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Bigger isn't always better
Tex Maule
October 14, 1974
The heavies are fine, but there is more action one division down
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October 14, 1974

Bigger Isn't Always Better

The heavies are fine, but there is more action one division down

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While the attention of most boxing fans is focused on the vicissitudes of George Foreman and the antics of Muhammad Ali in Za�re, the liveliest division of the sweet science is surely one notch down, where the light heavyweights live. Once the Ali-Foreman confrontation is over, little will be left among the heavies but some reruns—Ali-Frazier, Frazier-Foreman. By contrast, there are a number of attractive matchups among four or five well-qualified light heavies, headed at the moment by a young Englishman named John Conteh.

Last week Conteh captured the WBC version of the light heavyweight championship by winning a clear decision over New York-based Argentinian Jorge Ahumada in London. A few days later in Buenos Aires, another Argentinian, Carlos Monzon, successfully defended his middleweight championship by knocking out Australian Tony Mundine in the seventh round. Monzon, having run out of rewarding middleweight opponents some time ago, has been eyeing the more lucrative light heavyweight division, and the difficulty he experienced in making the 160-pound limit for this fight might impel him to move up.

The day before the fight Monzon took a long workout in sweat clothes to melt off as much weight as he could. At the weigh-in he took off a heavy identification bracelet, a gold necklace and, as a last resort, spit out his chewing gum in order to squeak by just under the middleweight limit.

The sudden flurry of aspirants for the light heavyweight championship was stirred up by the recent retirement of Bob Foster, who dominated the division for six years. Foster, as tall, thin and deadly as a praying mantis, won 51 of 58 fights and all his losses were to heavyweights. He defended his title 14 times and knocked out 11 contenders. In his most recent fight, against Ahumada, he got a draw, but he says he was not in shape.

After Conteh's victory over Ahumada, Foster, now at least 32 years old and a sergeant in the Bernalillo County sheriff's department in Albuquerque, indicated he could be lured out of retirement. "I like the way I'm living now," he said. "I can go out and have a few drinks with the boys a couple of nights a week. But if the English promoters would come up with an offer of $250,000 tax free, I could change my mind."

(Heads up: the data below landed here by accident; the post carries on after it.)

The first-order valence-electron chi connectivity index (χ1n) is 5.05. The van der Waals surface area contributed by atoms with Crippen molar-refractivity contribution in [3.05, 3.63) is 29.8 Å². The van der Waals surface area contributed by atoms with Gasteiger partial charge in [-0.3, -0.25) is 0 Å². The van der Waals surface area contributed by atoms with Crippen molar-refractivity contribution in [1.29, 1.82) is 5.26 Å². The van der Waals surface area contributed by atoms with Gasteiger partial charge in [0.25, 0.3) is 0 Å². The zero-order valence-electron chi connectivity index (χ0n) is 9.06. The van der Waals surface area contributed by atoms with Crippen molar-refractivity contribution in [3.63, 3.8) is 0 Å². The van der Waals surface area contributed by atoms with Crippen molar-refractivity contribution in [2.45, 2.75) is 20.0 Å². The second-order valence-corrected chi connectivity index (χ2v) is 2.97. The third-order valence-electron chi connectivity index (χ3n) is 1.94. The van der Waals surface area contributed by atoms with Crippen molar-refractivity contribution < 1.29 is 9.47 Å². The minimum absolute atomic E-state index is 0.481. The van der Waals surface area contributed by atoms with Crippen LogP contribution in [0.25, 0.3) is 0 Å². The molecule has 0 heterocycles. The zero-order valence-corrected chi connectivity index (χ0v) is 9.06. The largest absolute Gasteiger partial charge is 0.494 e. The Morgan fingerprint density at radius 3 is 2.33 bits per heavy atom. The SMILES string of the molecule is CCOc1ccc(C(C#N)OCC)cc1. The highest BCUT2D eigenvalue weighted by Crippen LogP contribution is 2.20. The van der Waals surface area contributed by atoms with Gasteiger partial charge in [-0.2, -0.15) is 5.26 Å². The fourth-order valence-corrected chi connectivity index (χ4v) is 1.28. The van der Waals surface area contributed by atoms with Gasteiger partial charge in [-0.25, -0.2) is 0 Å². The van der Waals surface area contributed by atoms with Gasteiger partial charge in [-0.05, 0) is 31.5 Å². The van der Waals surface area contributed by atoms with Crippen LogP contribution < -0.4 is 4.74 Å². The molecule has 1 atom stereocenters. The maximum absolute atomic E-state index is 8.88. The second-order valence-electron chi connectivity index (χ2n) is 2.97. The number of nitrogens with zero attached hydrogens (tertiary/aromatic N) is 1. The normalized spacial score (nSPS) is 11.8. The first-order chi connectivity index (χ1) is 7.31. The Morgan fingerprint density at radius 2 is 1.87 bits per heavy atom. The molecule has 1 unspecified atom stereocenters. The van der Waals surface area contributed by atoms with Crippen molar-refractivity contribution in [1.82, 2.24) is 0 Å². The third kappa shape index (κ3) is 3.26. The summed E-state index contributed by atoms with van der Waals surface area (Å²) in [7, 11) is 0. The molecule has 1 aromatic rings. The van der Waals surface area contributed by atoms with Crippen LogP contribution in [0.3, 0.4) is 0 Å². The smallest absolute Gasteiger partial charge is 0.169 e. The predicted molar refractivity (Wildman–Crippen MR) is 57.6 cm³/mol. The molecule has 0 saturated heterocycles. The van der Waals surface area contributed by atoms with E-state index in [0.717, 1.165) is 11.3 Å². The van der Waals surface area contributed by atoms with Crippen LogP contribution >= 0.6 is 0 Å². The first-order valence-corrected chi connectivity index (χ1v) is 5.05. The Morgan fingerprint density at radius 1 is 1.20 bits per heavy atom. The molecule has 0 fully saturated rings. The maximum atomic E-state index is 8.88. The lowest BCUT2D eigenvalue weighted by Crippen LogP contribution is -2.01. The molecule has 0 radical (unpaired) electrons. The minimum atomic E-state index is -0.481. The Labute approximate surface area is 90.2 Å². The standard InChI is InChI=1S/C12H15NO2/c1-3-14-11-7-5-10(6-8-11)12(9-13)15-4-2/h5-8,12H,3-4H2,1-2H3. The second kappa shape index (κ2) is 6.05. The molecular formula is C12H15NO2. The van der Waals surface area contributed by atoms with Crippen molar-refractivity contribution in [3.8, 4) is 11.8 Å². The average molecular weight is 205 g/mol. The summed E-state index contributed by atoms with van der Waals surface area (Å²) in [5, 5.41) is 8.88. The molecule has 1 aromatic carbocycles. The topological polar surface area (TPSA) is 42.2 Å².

Foster does not consider Conteh much of a fighter. "I like him," he said. "He's a nice kid. I used to talk to him a lot in London when I was over there for a fight in 1972. But he couldn't beat me if I was 50 years old. I showed him how to throw a left hook. If somebody comes up with that $250,000, I'll go over there and beat him. An English fighter or a foreign fighter will never be as good as an American fighter. They just don't have good trainers over there."

Foster may have an argument with his manager Lou Viscusi if he decides to fight Conteh. "I don't bring people out of retirement," Viscusi said from his home in Tampa. "Once I retire 'em, they stay retired. I retired Bobby so he could take it easy. I don't want him jumping up for everyone who makes him an offer. Anyway, Conteh and his manager got to be kidding. They don't want to see Conteh flattened. There is no doubt in my mind Bobby would knock out anybody right now. The guy those people are going to have to look out for is Lonnie Bennett. Conteh will have a lot of confidence after beating Ahumada, but Bennett will knock him out."

Bennett is a young Los Angeles fighter with 19 KOs in 23 bouts, but knocking Conteh out may not be as easy as Viscusi thinks. Ahumada is a brawling, tough fighter with a strong, solid left hook, but he never had Conteh in any difficulty.

It was the hardest of Conteh's 26 fights as a pro, but it also was the 23-year-old Liverpudlian's biggest payday. He and Ahumada shared $192,000. With the wealth of contenders waiting in the wings for a shot at Conteh, it should be only the first of quite a few good purses to come. "No more chip butties for me," he said after the fight. He was drinking champagne at the time. He explained that chip butties are potato sandwiches—whatever those are.

Conteh's rise has been sudden. He was born in a run-down industrial area of Liverpool, one of a family of eight boys and two girls. His father came from Sierra Leone and married a girl from Bottle, a shabby suburb of Liverpool. Conteh turned professional only three years ago; in his 27 fights since then he has won 26, all but six by knockouts. Last year he won the British, Commonwealth and European titles on his way to the world championship.

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